1956 James Comet Roadster Model J11
After 30 years of motorcycling (and motorcycle dealing) I’ve had more than my fair share of James machines. I’ve always had a soft spot for them. So when I bought a Cyclemaster recently and the seller told me he also had an old James bicycle for restoration that he never quite got round to fixing, I expressed some interest. As soon as he confirmed that it still retained its transfers in good readable condition, I promptly added it to my shopping trolley.
Coincidentally, when Simon the delivery man picked it up for me, he already had on board a James Comet motorcycle that I’d bought for a customer. The two arrived together and, before the motorcycle was re-delivered to its purchaser, I took the opportunity to photograph them together.
I’m not sure if anyone has got round to photographing a James Comet bicycle and motorcycle before but, if not, I hope you enjoy this very minor footnote in James history.
It’s only a 98cc motorcycle, but it looks big next to a bicycle.
Normally, having splashed out 50 quid for another old banger such as this James, I put it into the shed, and get on with work, which involves restoring more expensive bicycles and motorcycles for re-sale. However, I have also acquired another Comet recently (reminds me of that old saying ‘trouble always comes in threes’). The other Comet is not a James, but is a cycle attachment engine, and I was thinking of marrying it to this James Comet just for fun. It’s a very rare Belgian affair, and it’s called a Hanrez Comet. Here it is:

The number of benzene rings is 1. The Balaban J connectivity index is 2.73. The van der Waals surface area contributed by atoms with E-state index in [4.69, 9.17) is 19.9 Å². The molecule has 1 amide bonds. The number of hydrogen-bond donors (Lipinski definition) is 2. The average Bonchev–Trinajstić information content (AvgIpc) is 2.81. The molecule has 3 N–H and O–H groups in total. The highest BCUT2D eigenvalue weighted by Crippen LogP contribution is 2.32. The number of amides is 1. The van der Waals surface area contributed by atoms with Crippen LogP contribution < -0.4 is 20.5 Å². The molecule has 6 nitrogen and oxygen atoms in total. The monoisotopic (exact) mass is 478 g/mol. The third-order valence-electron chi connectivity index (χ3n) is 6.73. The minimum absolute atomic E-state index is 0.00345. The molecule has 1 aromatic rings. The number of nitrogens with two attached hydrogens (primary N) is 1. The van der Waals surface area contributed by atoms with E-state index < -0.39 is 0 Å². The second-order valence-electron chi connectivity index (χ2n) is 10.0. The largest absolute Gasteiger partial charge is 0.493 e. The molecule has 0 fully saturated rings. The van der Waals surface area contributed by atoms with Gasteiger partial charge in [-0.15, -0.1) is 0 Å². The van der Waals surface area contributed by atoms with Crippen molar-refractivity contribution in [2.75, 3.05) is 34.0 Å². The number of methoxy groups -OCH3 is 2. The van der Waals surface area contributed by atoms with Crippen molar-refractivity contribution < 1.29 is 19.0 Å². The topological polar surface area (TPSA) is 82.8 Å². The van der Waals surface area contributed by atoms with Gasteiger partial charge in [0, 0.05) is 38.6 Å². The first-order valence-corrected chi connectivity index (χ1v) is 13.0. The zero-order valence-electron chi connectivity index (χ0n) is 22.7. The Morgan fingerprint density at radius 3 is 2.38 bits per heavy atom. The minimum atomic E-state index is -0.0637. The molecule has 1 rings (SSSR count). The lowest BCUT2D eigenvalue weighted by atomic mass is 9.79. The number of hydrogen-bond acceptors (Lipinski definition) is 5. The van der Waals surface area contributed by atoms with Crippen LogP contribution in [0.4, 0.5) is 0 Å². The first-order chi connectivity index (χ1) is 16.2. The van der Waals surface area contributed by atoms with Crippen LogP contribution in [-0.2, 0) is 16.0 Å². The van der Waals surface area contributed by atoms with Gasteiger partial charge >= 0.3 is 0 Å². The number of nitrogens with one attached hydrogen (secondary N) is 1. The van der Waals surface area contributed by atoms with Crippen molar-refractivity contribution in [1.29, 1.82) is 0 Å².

The Hanrez fits into the rear wheel hub, as you can see below. Unfortunately this one is missing its special hub, so I’ll have to machine a hub to fit the spindle.
The Societe des Ateliers Hanrez was a small company in Brussells that manufactured these 63cc Comet engines between 1949 and 1951. Not many were made. I got this unusual engine from a friend in Belgium: he wanted an interesting British auxiliary engine, so I found him a good Cyclaid engine and received this in exchange. I spend a lot of time doing such things: as we often comment, what’s common in our own backyard is exotic somewhere else.
This Comet engine has never been used! It is ‘new-old-stock.’ His Dad worked for Hanrez; when the company closed down, the workers helped themselves to the engines that had been thrown out.
The bicycle will definitely require beefing up a bit. This 63cc engine has a reputation for speediness. I’ll have to nick some bigger trade bike wheels from one of my redundant delivery cycles, and examine the braking system. Though British auxiliary engines were somewhat pedestrian, and ordinary bicycles were suitable enough for mounting them, the more powerful of the continental models soon outlived their basic bicycle frames …which is why French machines started to develop as early as 1950 into what were subsequently known as ‘mo-peds.’
I’ll update this page as I progress with installing the Comet engine into the Comet Roadster.